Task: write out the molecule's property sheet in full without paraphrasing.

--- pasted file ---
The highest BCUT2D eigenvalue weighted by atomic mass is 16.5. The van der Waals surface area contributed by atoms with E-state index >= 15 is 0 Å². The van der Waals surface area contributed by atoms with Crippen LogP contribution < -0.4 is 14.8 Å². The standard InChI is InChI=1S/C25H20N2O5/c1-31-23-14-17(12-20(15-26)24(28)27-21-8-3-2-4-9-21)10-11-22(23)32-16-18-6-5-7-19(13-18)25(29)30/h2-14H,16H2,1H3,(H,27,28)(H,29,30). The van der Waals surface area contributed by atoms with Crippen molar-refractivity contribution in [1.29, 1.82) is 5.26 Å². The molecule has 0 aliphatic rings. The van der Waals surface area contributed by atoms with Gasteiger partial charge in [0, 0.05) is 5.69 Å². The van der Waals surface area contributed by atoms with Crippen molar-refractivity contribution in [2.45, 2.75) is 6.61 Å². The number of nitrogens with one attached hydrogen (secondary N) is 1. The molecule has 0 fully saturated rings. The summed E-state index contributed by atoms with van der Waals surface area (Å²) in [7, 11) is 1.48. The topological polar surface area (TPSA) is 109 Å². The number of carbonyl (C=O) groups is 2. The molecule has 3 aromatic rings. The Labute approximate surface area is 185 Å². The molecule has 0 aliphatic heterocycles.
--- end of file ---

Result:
The highest BCUT2D eigenvalue weighted by atomic mass is 16.5. The van der Waals surface area contributed by atoms with E-state index >= 15 is 0 Å². The van der Waals surface area contributed by atoms with Crippen LogP contribution < -0.4 is 14.8 Å². The standard InChI is InChI=1S/C25H20N2O5/c1-31-23-14-17(12-20(15-26)24(28)27-21-8-3-2-4-9-21)10-11-22(23)32-16-18-6-5-7-19(13-18)25(29)30/h2-14H,16H2,1H3,(H,27,28)(H,29,30). The van der Waals surface area contributed by atoms with Crippen molar-refractivity contribution in [1.29, 1.82) is 5.26 Å². The molecule has 0 aliphatic rings. The van der Waals surface area contributed by atoms with Gasteiger partial charge in [0, 0.05) is 5.69 Å². The van der Waals surface area contributed by atoms with Crippen molar-refractivity contribution in [2.45, 2.75) is 6.61 Å². The number of nitrogens with one attached hydrogen (secondary N) is 1. The molecule has 0 fully saturated rings. The summed E-state index contributed by atoms with van der Waals surface area (Å²) in [7, 11) is 1.48. The topological polar surface area (TPSA) is 109 Å². The number of carbonyl (C=O) groups is 2. The molecule has 3 aromatic rings. The Labute approximate surface area is 185 Å². The molecule has 0 aliphatic heterocycles.